Premature Births: Top Obstetric Problem
Causes of Preterm Birth, Risks to Infant, Misunderstood
Jan. 30, 2003 -- One in eight babies is born prematurely in the U.S. -- an "unacceptably high" number, say experts. Yet most people don't understand the causes of premature birth, or the serious health risks to the infant and most U.S. adults don't consider it a serious public health problem.
A recent March of Dimes-sponsored survey finds that most people blame premature birth on the mother's behavior during pregnancy. It also finds that most people have misconceptions about preventing preterm birth and the long-term effects on the infant's health.
In fact, the numbers of premature births have soared in the past 20 years. It's become the top obstetric problem in the U.S, the March of Dimes says. In 2001 more than 476,000 babies -- or nearly 12% of live births -- were born before 37 completed weeks, which is considered premature.
"The annual rate of babies born prematurely has risen 27% since 1981, and this rate is unacceptably high," says Jennifer L. Howse, MD, president of the March of Dimes, in a news release. "Many of these babies come into the world with serious health problems. Those who survive may suffer life-long consequences, from cerebral palsy and mental retardation to blindness."
The March of Dimes survey of nearly 2,000 women and men found that 65% of women and 49% of men think that children are born prematurely because their mothers do not take care of themselves during pregnancy.
"In fact, the cause of half of all premature births in the U.S. remains a mystery," says Nancy Green, MD, March of Dimes medical director, in a news release.
Almost 75% of the women surveyed thought a mother who delivers could have done something about it, says researcher Holly A. Massett, PhD, in the news release.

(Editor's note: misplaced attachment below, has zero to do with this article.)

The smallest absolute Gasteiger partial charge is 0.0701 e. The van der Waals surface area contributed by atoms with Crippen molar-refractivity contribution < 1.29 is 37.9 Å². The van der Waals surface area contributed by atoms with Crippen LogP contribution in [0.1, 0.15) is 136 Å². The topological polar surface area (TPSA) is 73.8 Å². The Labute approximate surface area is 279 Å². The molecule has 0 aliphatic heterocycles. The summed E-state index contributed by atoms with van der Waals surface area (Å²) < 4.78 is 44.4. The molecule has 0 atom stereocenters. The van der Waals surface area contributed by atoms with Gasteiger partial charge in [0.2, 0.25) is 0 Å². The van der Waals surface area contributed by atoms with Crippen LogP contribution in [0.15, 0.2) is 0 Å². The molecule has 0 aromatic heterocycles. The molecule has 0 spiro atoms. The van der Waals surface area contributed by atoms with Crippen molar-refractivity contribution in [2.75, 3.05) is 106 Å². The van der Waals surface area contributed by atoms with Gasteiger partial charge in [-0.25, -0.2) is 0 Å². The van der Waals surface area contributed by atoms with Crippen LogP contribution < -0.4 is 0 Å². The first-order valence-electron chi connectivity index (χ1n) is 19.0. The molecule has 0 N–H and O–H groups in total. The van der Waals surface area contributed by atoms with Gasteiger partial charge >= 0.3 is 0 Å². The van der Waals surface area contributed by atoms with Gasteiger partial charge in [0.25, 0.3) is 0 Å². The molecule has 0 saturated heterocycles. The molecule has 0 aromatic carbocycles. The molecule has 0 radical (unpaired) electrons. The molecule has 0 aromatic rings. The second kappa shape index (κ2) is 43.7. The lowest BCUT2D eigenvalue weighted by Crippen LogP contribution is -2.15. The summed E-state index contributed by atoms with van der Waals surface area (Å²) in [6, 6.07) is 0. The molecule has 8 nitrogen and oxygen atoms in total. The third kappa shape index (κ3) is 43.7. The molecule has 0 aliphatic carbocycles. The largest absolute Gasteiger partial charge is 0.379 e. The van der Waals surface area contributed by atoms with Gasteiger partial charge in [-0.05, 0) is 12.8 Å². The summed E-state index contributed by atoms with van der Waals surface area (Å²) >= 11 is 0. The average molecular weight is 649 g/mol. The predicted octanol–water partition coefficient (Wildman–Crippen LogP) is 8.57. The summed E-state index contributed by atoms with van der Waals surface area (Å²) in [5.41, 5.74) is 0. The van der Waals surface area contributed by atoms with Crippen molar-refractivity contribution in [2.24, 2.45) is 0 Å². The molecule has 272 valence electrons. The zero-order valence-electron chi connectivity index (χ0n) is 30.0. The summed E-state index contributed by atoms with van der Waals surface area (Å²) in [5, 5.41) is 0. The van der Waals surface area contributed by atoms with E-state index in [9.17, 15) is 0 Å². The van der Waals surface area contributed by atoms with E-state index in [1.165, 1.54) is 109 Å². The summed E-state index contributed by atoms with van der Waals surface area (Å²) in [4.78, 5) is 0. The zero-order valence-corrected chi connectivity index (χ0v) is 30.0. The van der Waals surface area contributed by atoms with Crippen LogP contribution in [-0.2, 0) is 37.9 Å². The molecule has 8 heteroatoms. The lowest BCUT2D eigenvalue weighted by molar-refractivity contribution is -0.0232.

"We are concerned at how common this 'blame the mother' perspective is because, in addition to being unfair to many mothers who delivery preterm, it can distract all of us from the truth that more research is desperately needed to determine how to prevent premature births," says Massett.
Despite the high numbers of preterm births, the cause -- in half the cases -- is unknown, she writes. "Recent studies suggest that infections; placental, uterine, and cervical abnormalities; tobacco use; and psychosocial factors such as severe stress, anxiety, and depression may be associated with increased rates of preterm birth," she adds.
Around a third to half of all the women surveyed saw premature birth as a serious problem in the U.S., she reports. Yet when the women were asked about whether they thought premature birth was either a very serious or extremely serious threat to the baby's health, most (68%) responded that they thought it was. Only 59% of men saw premature birth as a threat to the baby's health.
"Overall, men show a lower level of understanding about prematurity and perceive it to be a lesser risk," writes Massett.
It all points to the need for more public education about premature births -- which would lend support to research on premature birth.